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Did you know that January is Poverty Awareness Month? Neither did I until I heard my friend (who is a Catholic nun) speaking about it this week. So, as I sit here in my overly comfortable home with too much of everything, I’m planning how I can do a better job helping those “in need” this year. And I thought bringing awareness to others just might be a good place to start.
The word poverty is typically associated with lack of fiscal resources. In fact, the US Census Bureau defines levels of poverty by total family money income before taxes. And that is a critical and useful metric for those in need of assistance, but that definition does not go far enough into the broader meaning of poverty.
I think about poverty from a holistic approach. So, poverty can be a lack of anything necessary to thrive: food, water, money (means of support), resources, and physical or mental health. In this definition, anyone who doesn’t have access to the common necessities to live is considered poor and vulnerable. I also believe that lack of social support and human contact is another form of poverty. Look at this quote by Mother Theresa and see if you agree:
The poverty of being unwanted, unloved and uncared for is the greatest poverty. We must start in our own homes to remedy this kind of poverty.
–Mother Teresa of Calcutta, Albanian born Indian Missionary and Founder of the Order of the Missionaries of Charity
So with my broad definition, and after seeing Mother Theresa’s quote, we can all see that poverty can be found ANYWHERE. Even in our own homes.
When I heard that January is National Poverty Awareness Month, I decided to kick my own contributions to this cause up a notch. If I hadn’t heard Sister Ellen speak about this, I wouldn’t have been motivated to be more aware. So, I did some research and found that during National Poverty in America Awareness Month, non-profit organizations, businesses, social media sites (even like MadMikesAmerica), and individuals alike are encouraged to come together to combat poverty.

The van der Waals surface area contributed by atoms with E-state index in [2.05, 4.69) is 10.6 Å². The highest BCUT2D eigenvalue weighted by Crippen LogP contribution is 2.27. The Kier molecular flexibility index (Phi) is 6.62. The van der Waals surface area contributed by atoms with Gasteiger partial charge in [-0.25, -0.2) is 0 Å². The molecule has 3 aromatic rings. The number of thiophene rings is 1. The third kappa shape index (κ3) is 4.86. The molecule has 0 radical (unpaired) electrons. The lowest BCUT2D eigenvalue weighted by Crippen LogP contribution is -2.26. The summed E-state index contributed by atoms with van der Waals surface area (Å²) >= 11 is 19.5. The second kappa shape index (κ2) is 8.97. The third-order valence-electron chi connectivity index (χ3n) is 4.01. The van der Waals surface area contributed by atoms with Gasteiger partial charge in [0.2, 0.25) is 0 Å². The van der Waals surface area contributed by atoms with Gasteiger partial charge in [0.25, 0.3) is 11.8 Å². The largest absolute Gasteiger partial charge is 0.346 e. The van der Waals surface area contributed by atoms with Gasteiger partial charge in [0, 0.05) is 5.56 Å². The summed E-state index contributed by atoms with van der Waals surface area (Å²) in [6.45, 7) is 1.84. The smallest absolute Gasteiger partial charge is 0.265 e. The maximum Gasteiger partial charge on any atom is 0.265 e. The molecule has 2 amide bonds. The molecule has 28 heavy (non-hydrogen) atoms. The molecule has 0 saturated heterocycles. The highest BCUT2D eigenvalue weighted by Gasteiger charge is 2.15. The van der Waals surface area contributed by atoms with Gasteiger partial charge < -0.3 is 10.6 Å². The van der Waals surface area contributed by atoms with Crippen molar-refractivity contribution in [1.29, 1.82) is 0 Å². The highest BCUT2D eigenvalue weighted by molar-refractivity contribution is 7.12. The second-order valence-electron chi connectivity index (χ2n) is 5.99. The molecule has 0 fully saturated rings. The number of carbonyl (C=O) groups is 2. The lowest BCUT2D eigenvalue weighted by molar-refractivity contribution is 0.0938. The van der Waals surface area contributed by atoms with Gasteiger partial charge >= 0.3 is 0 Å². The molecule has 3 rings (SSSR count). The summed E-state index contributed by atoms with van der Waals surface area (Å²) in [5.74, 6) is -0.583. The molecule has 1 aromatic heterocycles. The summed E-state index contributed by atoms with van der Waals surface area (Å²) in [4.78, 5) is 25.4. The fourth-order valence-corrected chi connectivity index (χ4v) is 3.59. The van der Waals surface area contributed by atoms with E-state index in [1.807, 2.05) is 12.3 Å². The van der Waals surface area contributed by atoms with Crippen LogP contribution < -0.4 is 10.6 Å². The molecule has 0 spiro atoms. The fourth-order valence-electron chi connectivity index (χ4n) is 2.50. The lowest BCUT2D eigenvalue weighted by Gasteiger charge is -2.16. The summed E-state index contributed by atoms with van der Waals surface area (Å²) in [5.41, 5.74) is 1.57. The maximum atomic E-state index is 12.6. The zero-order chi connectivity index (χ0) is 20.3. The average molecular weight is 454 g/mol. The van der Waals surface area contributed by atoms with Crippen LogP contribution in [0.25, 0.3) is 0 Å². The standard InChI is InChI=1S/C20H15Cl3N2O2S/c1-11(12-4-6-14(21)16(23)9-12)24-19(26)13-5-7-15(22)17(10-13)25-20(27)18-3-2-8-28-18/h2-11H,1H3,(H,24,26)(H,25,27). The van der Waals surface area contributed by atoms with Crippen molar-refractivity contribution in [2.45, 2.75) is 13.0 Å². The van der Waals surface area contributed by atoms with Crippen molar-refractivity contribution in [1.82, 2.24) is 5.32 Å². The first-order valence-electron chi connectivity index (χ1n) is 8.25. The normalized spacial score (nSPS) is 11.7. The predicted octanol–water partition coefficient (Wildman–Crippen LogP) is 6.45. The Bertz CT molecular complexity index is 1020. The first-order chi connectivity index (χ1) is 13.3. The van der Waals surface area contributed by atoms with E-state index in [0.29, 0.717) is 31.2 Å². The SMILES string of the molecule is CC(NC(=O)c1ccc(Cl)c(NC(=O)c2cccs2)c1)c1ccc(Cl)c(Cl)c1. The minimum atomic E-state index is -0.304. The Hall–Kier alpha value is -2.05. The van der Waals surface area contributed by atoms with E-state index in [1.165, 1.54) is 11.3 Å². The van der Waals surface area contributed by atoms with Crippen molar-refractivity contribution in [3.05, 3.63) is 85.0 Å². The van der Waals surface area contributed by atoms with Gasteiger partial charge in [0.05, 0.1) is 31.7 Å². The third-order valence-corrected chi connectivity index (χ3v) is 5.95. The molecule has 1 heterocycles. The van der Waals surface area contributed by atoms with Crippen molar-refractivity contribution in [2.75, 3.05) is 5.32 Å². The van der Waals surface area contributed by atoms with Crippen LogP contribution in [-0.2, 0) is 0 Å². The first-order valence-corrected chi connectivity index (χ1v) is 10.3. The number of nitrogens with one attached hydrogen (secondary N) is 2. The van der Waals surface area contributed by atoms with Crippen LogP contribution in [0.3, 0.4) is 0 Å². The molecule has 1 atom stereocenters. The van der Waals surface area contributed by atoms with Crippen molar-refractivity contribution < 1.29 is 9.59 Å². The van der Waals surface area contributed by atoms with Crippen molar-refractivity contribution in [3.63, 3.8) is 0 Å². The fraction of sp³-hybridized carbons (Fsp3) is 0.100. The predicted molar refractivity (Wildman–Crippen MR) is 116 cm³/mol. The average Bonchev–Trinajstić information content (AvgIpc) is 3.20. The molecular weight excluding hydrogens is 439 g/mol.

What are some things you can do?
46.2 Million Americans live in poverty.
4.2 million people living with a disability are in poverty.
1.6 Million children in America stayed in a shelter last year.
One in every 5 children in America live in poverty. The US Child Poverty level is the second highest among developed nations.
The poverty rate for single-parent families with no husband present is over 31%.
The senior poverty rate is 15.9% higher than the overall poverty rate.
The highest poverty rate by race is found among Blacks (27.4%), with Hispanics (of any race) having the second highest poverty rate (26.6%). Whites had a poverty rate of 13.0%, while Asians had the lowest poverty rate at 12.1%.
And this is just in America. Imagine how the numbers compound when we look at poverty in the world!
I think these facts show that awareness and action are critical. There’s no better way to start off our new year than helping someone in need.
So, if you are also ready to make a difference and get involved, remember: